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    2010paratussocialanddigitalmediareview 101229082701-phpapp01 2010paratussocialanddigitalmediareview 101229082701-phpapp01 Presentation Transcript

    • Rewind 2010 Social and digital media
    • 2010 INTRODUCTION Social and digital media hogged the communications spotlight again in 2010. While the noise was constant, the number of actual developments that had an impact weren’t so plentiful. To help put it in perspective, we’ve pulled together a pack that looks at: •The 10 BIG trends from •Smaller, 2010 but still important developments Whether you manage a brand or simply just enjoy the social media space, the following pages will ensure you are ready for 2011. Enjoy! Paratus Communications
    • BIG trends from 2010 10
    • Powerful new platforms make self publishing even easier Summary: Blogger, WordPress, Facebook, Twitter, LinkedIn and YouTube continue to be the world’s most popular social media platforms but new and more specific ones are carving out a niche for themselves. Tumblr and Posterous, which are slim-line versions of blogging platforms have become popular amongst hobbyist bloggers who like to keep things short and sweet. Paper.li takes self publishing to Twitter by aggregating the most popular tweets in your stream and automatically publishes them in form of an online paper (but has suffered from the ‘spam’ label as a result). Impact: Easier publishing equals more publishers (and more people equipped to talk about you or your brand).
    • Sharing the spoils Summary: CNN released a study into news sharing via social media in the second half of 2010 and it finally added some proof to the theory that news travels further when people actively get involved. 43% of news sharing comes via social media channels (easily eclipsing email and SMS). On average, people share 13 stores per week via social media and receive 26 – this means a small group are responsible for a big portion of the outgoing activity. Impact: The content catalysts are becoming more and more important. In each sector there are several prolific content sharers who have the ears of their communities and getting them to share content you’ve created is often more lucrative than being mentioned in a piece created from scratch by someone else.
    • Facebook ‘likes’ brands Summary: Say what you like about Mark Zuckerberg but his organisation listens. Early in 2010, Facebook moved away from classify people as ‘fans of brands and people’ and simplified it by allowing users to ‘like’ things. This subtle but significant change meant sharing content and endorsing pages fell under the one banner, making it easier for people to interact with things they were interested in. The like / dislike rating system is fast becoming the standard across all social platforms. Impact: Brands get an immediate idea of the popularity of their content / activity and can measure the impact outside of just their own pages.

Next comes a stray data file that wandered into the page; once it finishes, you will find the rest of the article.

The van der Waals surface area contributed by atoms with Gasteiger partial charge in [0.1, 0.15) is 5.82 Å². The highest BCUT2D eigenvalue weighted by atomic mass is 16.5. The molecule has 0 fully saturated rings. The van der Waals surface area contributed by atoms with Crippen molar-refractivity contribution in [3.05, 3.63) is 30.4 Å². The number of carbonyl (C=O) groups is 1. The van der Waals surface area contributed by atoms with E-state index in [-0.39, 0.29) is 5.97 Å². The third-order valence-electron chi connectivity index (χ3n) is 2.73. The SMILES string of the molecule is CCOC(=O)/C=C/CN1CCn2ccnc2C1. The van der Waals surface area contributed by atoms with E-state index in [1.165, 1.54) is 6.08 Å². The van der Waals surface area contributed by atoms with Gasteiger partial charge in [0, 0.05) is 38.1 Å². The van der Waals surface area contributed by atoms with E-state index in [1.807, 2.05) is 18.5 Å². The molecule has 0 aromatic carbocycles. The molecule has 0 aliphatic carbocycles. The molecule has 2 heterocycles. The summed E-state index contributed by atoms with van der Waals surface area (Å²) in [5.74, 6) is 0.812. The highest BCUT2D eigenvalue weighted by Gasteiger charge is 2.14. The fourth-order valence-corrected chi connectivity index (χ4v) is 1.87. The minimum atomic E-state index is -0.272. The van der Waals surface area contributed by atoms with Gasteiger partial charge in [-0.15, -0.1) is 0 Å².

• Data riches Summary: Facts and figures are vital elements in the creation of mainstream news. For example, a fashion label can’t say a new trend has emerged unless sales data can back up the claim. The social web is no different, in fact the hunger for data is even higher thanks to the frequency in which information is required. This has seen a boom in the use of infographics (see left) and other data visualisation techniques by brands to create new coverage opportunities. Impact: Bloggers will always seek out official stats in the first instance , but in place of those will use whatever Google digs up for them. Brands can take advantage of this by being more proactive in the dissemination of data, giving the growing legion of ‘self-publishers’ more content of value. This could be as simple as publishing a monthly data index.
    • Tablet time Summary: Many have called 2010 the year of the smartphone, but the most important trend in mobile technology was the launch of the Apple iPad and similar devices. Tablets are essentially content facilitators, bringing rich imagery and moving pictures with you wherever you go. Impact: Several impacts have occurred as a result of the tablet explosion. Media outlets have recognised them as the future of publishing and creating bespoke media titles just for them. App developers have also had to adjust their output to meet the technological requirements of each device. Tablets will follow the development pattern of the smartphone, but at a much quicker pace.
    • Rewards on the rise Summary: Geo-location platform Foursquare received a lot of attention in 2010 but it was other platforms which involved a ‘participate and reward’ element which are the ones to keep an eye on. A great example is GetGlue which encourages users to rate things like TV programmes, movies and people in exchange for collecting special stickers. GetGlue also allows users to ‘check in’ to an activity like watching a TV show, which has opened up a new avenue of rewards and tie ups. Impact: A simple incentive like and exclusive sticker checking into the premiere of a new season of TV helps boost ratings while also makes individuals feel valued – this will become the norm soon and brands have to start to act accordingly.